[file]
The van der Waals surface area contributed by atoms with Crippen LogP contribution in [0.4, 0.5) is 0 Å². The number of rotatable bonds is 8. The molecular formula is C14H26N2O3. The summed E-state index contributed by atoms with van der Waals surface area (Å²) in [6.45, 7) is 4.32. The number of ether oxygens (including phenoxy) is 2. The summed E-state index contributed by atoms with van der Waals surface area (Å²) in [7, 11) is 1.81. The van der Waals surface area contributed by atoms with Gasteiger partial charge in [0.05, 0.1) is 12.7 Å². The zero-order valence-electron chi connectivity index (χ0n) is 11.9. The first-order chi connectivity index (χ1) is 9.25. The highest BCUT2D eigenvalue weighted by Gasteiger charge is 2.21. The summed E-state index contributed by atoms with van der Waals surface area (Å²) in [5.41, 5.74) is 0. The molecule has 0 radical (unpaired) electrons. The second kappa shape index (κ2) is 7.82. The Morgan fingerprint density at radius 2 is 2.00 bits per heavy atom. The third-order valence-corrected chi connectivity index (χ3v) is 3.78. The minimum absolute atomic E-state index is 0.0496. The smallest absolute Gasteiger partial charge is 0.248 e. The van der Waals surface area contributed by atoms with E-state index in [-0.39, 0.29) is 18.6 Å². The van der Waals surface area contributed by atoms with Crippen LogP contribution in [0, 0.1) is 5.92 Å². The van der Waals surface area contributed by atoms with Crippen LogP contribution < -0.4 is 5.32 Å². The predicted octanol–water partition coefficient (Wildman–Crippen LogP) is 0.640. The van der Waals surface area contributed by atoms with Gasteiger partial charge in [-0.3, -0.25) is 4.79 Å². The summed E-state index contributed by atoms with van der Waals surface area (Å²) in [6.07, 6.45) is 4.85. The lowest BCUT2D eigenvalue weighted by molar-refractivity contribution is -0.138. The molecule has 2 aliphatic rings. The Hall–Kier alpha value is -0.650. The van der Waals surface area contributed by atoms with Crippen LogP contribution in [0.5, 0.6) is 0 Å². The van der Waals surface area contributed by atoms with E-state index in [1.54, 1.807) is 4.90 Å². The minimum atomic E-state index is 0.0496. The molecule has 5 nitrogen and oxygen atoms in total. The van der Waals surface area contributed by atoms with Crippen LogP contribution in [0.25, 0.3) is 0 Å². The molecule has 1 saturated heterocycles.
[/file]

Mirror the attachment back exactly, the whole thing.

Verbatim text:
The van der Waals surface area contributed by atoms with Crippen LogP contribution in [0.4, 0.5) is 0 Å². The number of rotatable bonds is 8. The molecular formula is C14H26N2O3. The summed E-state index contributed by atoms with van der Waals surface area (Å²) in [6.45, 7) is 4.32. The number of ether oxygens (including phenoxy) is 2. The summed E-state index contributed by atoms with van der Waals surface area (Å²) in [7, 11) is 1.81. The van der Waals surface area contributed by atoms with Gasteiger partial charge in [0.05, 0.1) is 12.7 Å². The zero-order valence-electron chi connectivity index (χ0n) is 11.9. The first-order chi connectivity index (χ1) is 9.25. The highest BCUT2D eigenvalue weighted by Gasteiger charge is 2.21. The summed E-state index contributed by atoms with van der Waals surface area (Å²) in [5.41, 5.74) is 0. The molecule has 0 radical (unpaired) electrons. The second kappa shape index (κ2) is 7.82. The Morgan fingerprint density at radius 2 is 2.00 bits per heavy atom. The third-order valence-corrected chi connectivity index (χ3v) is 3.78. The minimum absolute atomic E-state index is 0.0496. The smallest absolute Gasteiger partial charge is 0.248 e. The van der Waals surface area contributed by atoms with E-state index in [-0.39, 0.29) is 18.6 Å². The van der Waals surface area contributed by atoms with Crippen LogP contribution in [0, 0.1) is 5.92 Å². The van der Waals surface area contributed by atoms with Crippen LogP contribution < -0.4 is 5.32 Å². The predicted octanol–water partition coefficient (Wildman–Crippen LogP) is 0.640. The van der Waals surface area contributed by atoms with Gasteiger partial charge in [-0.3, -0.25) is 4.79 Å². The summed E-state index contributed by atoms with van der Waals surface area (Å²) in [6.07, 6.45) is 4.85. The lowest BCUT2D eigenvalue weighted by molar-refractivity contribution is -0.138. The molecule has 2 aliphatic rings. The Hall–Kier alpha value is -0.650. The van der Waals surface area contributed by atoms with Crippen LogP contribution in [0.5, 0.6) is 0 Å². The van der Waals surface area contributed by atoms with E-state index in [1.54, 1.807) is 4.90 Å². The minimum atomic E-state index is 0.0496. The molecule has 5 nitrogen and oxygen atoms in total. The van der Waals surface area contributed by atoms with Crippen LogP contribution in [0.25, 0.3) is 0 Å². The molecule has 1 saturated heterocycles.